Best Herbs for Tea

Are you ready to start growing, harvesting, and brewing your own herbal teas? Loaded with unique flavor profiles and health benefits, there’s more than meets the eye to these healing beverages.

We’ll delve into the best tea herbs to grow in your garden (even as a beginner), what makes them so great, and how to brew your very own herbal tea at home.

10 Best Herbs to Grow in Your Tea Garden


Mint tea is refreshingly cool and aromatic, with a slightly sweet taste. Its soothing properties can aid digestion and relieve headaches. It’s also known for its potential to alleviate symptoms of headaches and common colds, making it a comforting brew during winter months.


Chamomile tea has a floral, slightly sweet taste and is known for its calming properties. It’s often recommended as a natural sleep aid. Additionally, chamomile can help soothe digestive issues and may strengthen the immune system.

Lemon Balm

This herb yields a pleasant lemony tea with a hint of mint. Lemon balm tea is known for its calming effects, helping to reduce anxiety and promote sleep. It’s also used to alleviate digestive problems and boost cognitive function.


Lavender tea has a unique floral flavor with a hint of mint and rosemary. It’s most commonly used for its calming and soothing effects, making it a perfect bedtime tea. Lavender is also believed to support the immune system and aid digestion.


Rosemary tea has an earthy flavor that’s both refreshing and invigorating. It’s rich in antioxidants and known for its potential to boost memory and concentration. Additionally, rosemary has a slew of anti-inflammatory properties.


Fennel tea is sweet, with a distinct licorice-like flavor. It’s well known for its digestive benefits, including relieving bloating and gas. Fennel also has diuretic properties and may help detoxify the body.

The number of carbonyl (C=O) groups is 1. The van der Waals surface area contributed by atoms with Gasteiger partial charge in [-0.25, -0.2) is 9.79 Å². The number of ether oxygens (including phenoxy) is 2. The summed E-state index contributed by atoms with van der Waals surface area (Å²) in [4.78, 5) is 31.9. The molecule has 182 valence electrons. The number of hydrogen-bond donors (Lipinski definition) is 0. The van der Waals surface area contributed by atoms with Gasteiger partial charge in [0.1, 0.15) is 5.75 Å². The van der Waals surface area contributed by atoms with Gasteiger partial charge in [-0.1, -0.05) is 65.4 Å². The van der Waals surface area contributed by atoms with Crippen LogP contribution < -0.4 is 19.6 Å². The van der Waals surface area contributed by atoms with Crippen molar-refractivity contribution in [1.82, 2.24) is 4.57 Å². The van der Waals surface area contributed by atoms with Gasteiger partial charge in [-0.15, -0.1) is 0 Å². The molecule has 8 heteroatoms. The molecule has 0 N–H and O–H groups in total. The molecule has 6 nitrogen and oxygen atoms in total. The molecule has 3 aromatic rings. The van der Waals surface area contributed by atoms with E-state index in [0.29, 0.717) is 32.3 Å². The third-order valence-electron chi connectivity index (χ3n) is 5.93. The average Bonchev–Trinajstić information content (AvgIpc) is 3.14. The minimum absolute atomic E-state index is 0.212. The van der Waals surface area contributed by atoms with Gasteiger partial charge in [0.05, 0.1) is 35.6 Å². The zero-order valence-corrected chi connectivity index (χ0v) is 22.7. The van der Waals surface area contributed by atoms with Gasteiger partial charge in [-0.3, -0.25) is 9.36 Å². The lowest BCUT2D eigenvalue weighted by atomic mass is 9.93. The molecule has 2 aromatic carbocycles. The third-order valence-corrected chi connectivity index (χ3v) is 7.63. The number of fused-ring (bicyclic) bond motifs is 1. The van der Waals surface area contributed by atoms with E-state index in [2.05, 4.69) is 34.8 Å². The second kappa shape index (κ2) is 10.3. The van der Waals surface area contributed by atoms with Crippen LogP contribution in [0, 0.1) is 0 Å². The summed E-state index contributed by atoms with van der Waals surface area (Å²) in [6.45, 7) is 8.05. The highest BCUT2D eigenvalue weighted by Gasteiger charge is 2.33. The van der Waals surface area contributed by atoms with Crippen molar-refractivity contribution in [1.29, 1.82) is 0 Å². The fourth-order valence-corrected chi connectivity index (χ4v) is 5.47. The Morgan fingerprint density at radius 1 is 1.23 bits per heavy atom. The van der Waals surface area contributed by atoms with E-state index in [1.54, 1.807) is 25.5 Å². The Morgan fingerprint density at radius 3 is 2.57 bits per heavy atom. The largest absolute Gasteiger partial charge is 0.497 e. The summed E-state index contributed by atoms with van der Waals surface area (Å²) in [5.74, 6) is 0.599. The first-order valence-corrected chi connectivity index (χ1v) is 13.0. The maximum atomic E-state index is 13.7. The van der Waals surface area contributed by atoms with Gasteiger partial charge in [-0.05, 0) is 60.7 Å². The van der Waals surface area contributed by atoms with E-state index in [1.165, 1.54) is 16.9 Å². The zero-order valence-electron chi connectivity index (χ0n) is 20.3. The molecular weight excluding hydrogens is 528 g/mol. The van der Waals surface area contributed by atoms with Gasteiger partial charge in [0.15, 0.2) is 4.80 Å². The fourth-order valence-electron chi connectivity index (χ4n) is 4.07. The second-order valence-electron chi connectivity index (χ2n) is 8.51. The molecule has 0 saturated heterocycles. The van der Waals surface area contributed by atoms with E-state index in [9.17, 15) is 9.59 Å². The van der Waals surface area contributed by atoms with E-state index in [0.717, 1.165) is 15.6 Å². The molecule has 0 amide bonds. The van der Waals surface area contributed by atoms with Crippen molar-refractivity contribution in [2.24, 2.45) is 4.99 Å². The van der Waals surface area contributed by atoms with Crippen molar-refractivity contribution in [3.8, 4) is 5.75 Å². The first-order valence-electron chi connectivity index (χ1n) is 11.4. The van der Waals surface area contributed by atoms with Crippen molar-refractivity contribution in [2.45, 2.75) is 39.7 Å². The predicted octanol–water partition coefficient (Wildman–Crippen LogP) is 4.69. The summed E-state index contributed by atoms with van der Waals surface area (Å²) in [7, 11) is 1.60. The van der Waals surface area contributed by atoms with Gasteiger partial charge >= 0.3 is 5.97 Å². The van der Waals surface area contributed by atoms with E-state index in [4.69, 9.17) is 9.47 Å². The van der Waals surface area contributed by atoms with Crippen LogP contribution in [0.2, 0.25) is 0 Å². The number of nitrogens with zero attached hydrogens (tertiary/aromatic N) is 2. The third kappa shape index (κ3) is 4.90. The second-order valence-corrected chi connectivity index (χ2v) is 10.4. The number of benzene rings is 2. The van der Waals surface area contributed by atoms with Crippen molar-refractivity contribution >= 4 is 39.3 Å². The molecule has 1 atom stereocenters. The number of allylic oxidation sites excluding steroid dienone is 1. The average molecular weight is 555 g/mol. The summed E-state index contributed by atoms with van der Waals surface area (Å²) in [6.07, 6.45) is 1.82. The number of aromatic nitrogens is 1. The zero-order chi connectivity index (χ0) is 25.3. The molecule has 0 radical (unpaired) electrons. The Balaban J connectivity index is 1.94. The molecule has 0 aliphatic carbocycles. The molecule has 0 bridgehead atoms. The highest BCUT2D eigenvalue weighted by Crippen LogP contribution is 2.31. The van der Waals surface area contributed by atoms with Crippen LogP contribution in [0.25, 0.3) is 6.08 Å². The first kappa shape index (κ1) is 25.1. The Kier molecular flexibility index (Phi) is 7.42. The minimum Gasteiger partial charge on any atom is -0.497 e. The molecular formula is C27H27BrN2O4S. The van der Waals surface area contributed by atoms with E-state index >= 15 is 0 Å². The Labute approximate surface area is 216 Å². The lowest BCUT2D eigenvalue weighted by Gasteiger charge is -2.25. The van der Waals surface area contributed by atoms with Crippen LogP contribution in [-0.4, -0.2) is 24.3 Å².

Lemongrass tea is citrusy and slightly sweet. It’s uplifting and refreshing, making it a popular choice for a morning or midday refreshment. Lemongrass is rich in antioxidants and is often used for its believed ability to relieve anxiety and reduce inflammation.


Echinacea tea has a strong, earthy flavor. It’s often used for its immune-boosting properties, particularly to alleviate symptoms of the common cold and flu. Some research also suggests that echinacea may have anti-inflammatory and antioxidant benefits.


Sage tea has a robust, slightly peppery flavor. It’s rich in antioxidants and is often consumed for its potential cognitive benefits. Sage may also aid digestion and provide relief for sore throats, making it a great option for cold & flu season.


Thyme tea has a flavor profile that is earthy, sweet, and minty all at once. Known for its potent antiviral, antimicrobial, and antifungal properties, it’s another tea you’ll want to brew during the fall & winter.

How to Grow Tea Herbs

Your own tea garden can transform a normal cup of tea into a healing, ritualistic experience that centers your mind & body. And if you’re new to growing tea herbs, don’t worry – it’s easier than you think.

Choose your garden space

Depending on your living space, your garden may look a bit different from others – that’s okay. Choose a suitable location in your garden, balcony, or windowsill that receives at least 4-6 hours of sunlight daily.

Select your herbs

Choose one or more of the herbs from the above list, depending on your taste & health preferences. Chamomile tea is one of the most widely-consumed herbal teas in the world, but if your goal isn’t better sleep or improved digestion, you may opt for another tea. Similarly, if you’re looking for a more earthy flavor profile, opt for rosemary instead of chamomile.

You should also consider your environmental conditions, specifically your local climate (indoors vs. outdoors), soil conditions, amount of space, and the plant’s growth habit (perennials vs. annuals). Think about health benefits – echinacea boosts immunity while lavender calms.